Decreased maternal serum acetate and impaired fetal thymic and regulatory T cell development in preeclampsia
journal contributionposted on 2019-01-01, 00:00 authored by M Hu, D Eviston, P Hsu, E Mariño, A Chidgey, B Santner-Nanan, K Wong, J L Richards, Y A Yap, Fiona Collier, A Quinton, S Joung, M Peek, R Benzie, L Macia, D Wilson, A L Ponsonby, M L K Tang, M O’Hely, N L Daly, C R Mackay, J E Dahlstrom, R Saffery, K J Allen, S Ranganathan, D Burgner, L C Harrison, P Sly, T Dwyer, Peter VuillerminPeter Vuillermin, R Nanan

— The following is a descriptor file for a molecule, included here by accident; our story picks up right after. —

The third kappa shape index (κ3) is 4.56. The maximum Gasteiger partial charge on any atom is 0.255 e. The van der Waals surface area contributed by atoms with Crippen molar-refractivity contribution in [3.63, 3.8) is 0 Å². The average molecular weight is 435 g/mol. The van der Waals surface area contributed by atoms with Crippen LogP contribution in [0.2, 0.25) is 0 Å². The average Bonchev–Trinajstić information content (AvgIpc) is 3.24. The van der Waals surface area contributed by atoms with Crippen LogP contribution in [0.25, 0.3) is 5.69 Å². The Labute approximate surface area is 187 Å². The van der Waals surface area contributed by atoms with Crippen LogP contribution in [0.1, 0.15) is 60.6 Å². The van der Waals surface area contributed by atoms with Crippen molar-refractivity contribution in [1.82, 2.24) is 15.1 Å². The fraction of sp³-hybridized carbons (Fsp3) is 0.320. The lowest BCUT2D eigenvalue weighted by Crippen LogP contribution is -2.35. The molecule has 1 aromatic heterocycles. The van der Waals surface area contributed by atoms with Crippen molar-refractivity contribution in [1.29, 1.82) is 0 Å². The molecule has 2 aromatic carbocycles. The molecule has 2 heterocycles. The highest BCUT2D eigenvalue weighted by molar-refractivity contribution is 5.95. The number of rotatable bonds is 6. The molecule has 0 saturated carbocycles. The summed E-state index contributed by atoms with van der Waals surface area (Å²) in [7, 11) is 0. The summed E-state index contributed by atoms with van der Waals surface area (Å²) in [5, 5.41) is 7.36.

Maternal immune dysregulation seems to affect fetal or postnatal immune development. Preeclampsia is a pregnancy-associated disorder with an immune basis and is linked to atopic disorders in offspring. Here we show reduction of fetal thymic size, altered thymic architecture and reduced fetal thymic regulatory T (Treg) cell output in preeclamptic pregnancies, which persists up to 4 years of age in human offspring. In germ-free mice, fetal thymic CD4+ T cell and Treg cell development are compromised, but rescued by maternal supplementation with the intestinal bacterial metabolite short chain fatty acid (SCFA) acetate, which induces upregulation of the autoimmune regulator (AIRE), known to contribute to Treg cell generation. In our human cohorts, low maternal serum acetate is associated with subsequent preeclampsia, and correlates with serum acetate in the fetus. These findings suggest a potential role of acetate in the pathogenesis of preeclampsia and immune development in offspring.